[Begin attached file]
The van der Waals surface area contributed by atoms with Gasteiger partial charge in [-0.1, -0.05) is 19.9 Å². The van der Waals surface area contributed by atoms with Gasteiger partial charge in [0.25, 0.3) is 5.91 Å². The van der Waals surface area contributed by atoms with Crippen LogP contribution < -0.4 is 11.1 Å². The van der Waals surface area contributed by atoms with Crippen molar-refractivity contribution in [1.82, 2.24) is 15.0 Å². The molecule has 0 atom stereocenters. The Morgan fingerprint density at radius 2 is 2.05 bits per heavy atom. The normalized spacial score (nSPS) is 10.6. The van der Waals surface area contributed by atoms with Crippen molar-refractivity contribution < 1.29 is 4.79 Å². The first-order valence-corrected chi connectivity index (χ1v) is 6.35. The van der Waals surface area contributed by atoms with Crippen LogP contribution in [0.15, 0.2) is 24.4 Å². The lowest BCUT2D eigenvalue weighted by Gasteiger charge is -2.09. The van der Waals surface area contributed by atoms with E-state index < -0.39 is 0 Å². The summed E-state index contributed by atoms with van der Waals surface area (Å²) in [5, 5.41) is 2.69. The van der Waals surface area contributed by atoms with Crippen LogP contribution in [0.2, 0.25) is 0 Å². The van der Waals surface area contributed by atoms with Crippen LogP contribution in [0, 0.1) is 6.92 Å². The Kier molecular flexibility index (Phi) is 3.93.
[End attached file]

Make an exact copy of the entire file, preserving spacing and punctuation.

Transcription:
The van der Waals surface area contributed by atoms with Gasteiger partial charge in [-0.1, -0.05) is 19.9 Å². The van der Waals surface area contributed by atoms with Gasteiger partial charge in [0.25, 0.3) is 5.91 Å². The van der Waals surface area contributed by atoms with Crippen LogP contribution < -0.4 is 11.1 Å². The van der Waals surface area contributed by atoms with Crippen molar-refractivity contribution in [1.82, 2.24) is 15.0 Å². The molecule has 0 atom stereocenters. The Morgan fingerprint density at radius 2 is 2.05 bits per heavy atom. The normalized spacial score (nSPS) is 10.6. The van der Waals surface area contributed by atoms with Crippen molar-refractivity contribution < 1.29 is 4.79 Å². The first-order valence-corrected chi connectivity index (χ1v) is 6.35. The van der Waals surface area contributed by atoms with Crippen LogP contribution in [0.15, 0.2) is 24.4 Å². The lowest BCUT2D eigenvalue weighted by Gasteiger charge is -2.09. The van der Waals surface area contributed by atoms with E-state index < -0.39 is 0 Å². The summed E-state index contributed by atoms with van der Waals surface area (Å²) in [5, 5.41) is 2.69. The van der Waals surface area contributed by atoms with Crippen LogP contribution in [0.2, 0.25) is 0 Å². The van der Waals surface area contributed by atoms with Crippen LogP contribution in [0, 0.1) is 6.92 Å². The Kier molecular flexibility index (Phi) is 3.93.